Daniel’s food is, in every capacity, a reflection of the southern Swedish terroir he lives and operates in. It’s a relationship the avid hunter and forager has nurtured since day one. “Throughout the years we’ve developed symbiotic partnerships with our incredible suppliers and partners that have enabled us to grow with them. We’ve also expanded our garden bit-by-bit so that our dedicated team can now grow outstanding produce” he explains. Then we talk about Daniel’s cooking.
“both dishes are riffs off classic farmer’s dishes within the Österlen region”
“When I think about dishes, I think about contrasts. I love to combine elements that have contradictory textures and temperatures.” Daniel describes. His love for serving food that’s inherently simple but surprisingly full of experienced layers is at the core of his cooking and a signature style which has become stronger in recent years. Signature dishes that have been on the menu for years such as Berlin’s iconic root celeriac, point to this most straightforward cooking. Whole celeriac is slowly grilled on beech tree coals for seven hours and then dramatically plated by Daniel in the dining room where he scoops out the buttery, soft innards from the pitch black, charcoaled root into a bowl of fresh celeriac cream that’s then drizzled with green celery oil. Likewise, Daniel’s by now famous (and frequently copied) “mother of pearl” cod dish features thick slices of cod fillet that are cooked at high heat using only the visual of a pearl-like effect to determine when it’s ready to serve. Usually served simply as the table centrepiece, during our last visit the dish was taken to a new level with buttered cod head trimmings hidden underneath the perfectly cooked fillet. The trimmings then dissolved into a magical sauce once a hot broth was poured on the plate.
“…dramatically plated by chef Berlin himself in the dining room “
“In 2017 we added a new production kitchen to one of the barns and that was truly game-changer for our creativity”, Daniel emphasizes. The newer dishes I had eaten the night before were certainly testament to that. Sublimely sweet, raw Atlantic shrimps were marvellously complemented with rose oil and cherries. Likewise, slices of grilled red beetroot served on bone marrow and blackcurrant cream in a hollowed beetroot. Magnificent creations such as these tell the story of this kitchen’s deep understanding of its produce.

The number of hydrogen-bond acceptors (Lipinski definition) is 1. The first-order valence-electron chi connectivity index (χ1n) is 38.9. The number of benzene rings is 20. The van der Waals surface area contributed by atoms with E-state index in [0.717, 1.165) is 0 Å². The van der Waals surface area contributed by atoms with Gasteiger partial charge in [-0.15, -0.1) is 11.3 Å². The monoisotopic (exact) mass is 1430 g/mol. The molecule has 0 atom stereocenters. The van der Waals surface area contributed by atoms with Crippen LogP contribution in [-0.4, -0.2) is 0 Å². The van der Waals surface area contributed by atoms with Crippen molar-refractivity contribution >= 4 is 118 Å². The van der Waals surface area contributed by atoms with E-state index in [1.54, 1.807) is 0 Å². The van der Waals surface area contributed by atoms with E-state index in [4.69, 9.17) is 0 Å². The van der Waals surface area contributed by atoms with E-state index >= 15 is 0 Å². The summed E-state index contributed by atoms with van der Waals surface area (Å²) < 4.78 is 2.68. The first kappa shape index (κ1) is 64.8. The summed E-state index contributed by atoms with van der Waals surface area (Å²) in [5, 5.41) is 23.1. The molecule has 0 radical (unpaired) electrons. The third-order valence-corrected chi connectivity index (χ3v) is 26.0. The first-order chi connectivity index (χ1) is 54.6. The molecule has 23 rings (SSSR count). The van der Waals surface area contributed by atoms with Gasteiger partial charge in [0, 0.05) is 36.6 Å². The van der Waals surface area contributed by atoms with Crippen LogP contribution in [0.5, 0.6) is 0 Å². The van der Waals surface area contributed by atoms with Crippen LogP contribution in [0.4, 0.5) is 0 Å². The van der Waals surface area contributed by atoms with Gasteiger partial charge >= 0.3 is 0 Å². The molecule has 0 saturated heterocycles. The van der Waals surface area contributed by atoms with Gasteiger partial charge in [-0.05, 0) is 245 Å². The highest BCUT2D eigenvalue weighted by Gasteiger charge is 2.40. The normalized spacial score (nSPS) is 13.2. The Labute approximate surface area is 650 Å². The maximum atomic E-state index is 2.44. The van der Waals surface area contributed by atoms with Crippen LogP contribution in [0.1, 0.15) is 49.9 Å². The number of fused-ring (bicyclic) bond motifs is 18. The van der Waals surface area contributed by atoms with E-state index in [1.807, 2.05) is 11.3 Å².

For our dinner’s final act, guests were taken outside and led to the ancient, cast-iron greenhouse at the back of the garden. Here, alongside coffee and digestif, we were all served what could be described as the most iconic Daniel Berlin creation; Goat yoghurt ice cream with salty meringue and a rosemary caramel sauce. An unbelievable experiment between salty and sweet and a true contender for pastry perfection. Taking spoonfuls of this marvellous desert under the flickering light of oil lamps, it was hard to envision the concept of comfort better expressed in a fine-dining context.
“…an unbelievable play between sweet and salty and a true contender for pastry perfection.”
The next day, after our garden talk, I say my goodbyes to Daniel and got on my way just before the next lunch guests arrived. Closing the red door behind me and walking down the gravel path, I started counting the days until next summer’s vacation and sent a prayer to the food gods that Daniel Berlin’s restaurant will still be around when it comes.